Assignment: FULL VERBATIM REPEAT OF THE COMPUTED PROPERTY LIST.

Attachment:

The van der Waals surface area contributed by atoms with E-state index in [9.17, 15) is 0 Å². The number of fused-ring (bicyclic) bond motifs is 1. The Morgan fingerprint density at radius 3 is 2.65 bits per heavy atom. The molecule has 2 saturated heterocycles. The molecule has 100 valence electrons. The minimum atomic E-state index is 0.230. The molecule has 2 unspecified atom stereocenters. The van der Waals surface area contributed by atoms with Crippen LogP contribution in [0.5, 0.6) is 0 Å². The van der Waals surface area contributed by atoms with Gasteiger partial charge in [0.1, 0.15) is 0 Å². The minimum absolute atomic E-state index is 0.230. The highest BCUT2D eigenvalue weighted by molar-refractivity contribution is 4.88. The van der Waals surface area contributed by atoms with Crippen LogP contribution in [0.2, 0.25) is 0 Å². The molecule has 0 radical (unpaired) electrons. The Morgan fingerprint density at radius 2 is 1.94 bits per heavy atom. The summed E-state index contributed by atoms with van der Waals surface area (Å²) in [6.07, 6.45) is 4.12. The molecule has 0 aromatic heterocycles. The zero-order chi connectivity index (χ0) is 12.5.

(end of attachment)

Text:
The van der Waals surface area contributed by atoms with E-state index in [9.17, 15) is 0 Å². The number of fused-ring (bicyclic) bond motifs is 1. The Morgan fingerprint density at radius 3 is 2.65 bits per heavy atom. The molecule has 2 saturated heterocycles. The molecule has 100 valence electrons. The minimum atomic E-state index is 0.230. The molecule has 2 unspecified atom stereocenters. The van der Waals surface area contributed by atoms with Crippen LogP contribution in [0.5, 0.6) is 0 Å². The van der Waals surface area contributed by atoms with Gasteiger partial charge in [0.1, 0.15) is 0 Å². The minimum absolute atomic E-state index is 0.230. The highest BCUT2D eigenvalue weighted by molar-refractivity contribution is 4.88. The van der Waals surface area contributed by atoms with Crippen LogP contribution in [0.2, 0.25) is 0 Å². The molecule has 0 radical (unpaired) electrons. The Morgan fingerprint density at radius 2 is 1.94 bits per heavy atom. The summed E-state index contributed by atoms with van der Waals surface area (Å²) in [6.07, 6.45) is 4.12. The molecule has 0 aromatic heterocycles. The zero-order chi connectivity index (χ0) is 12.5.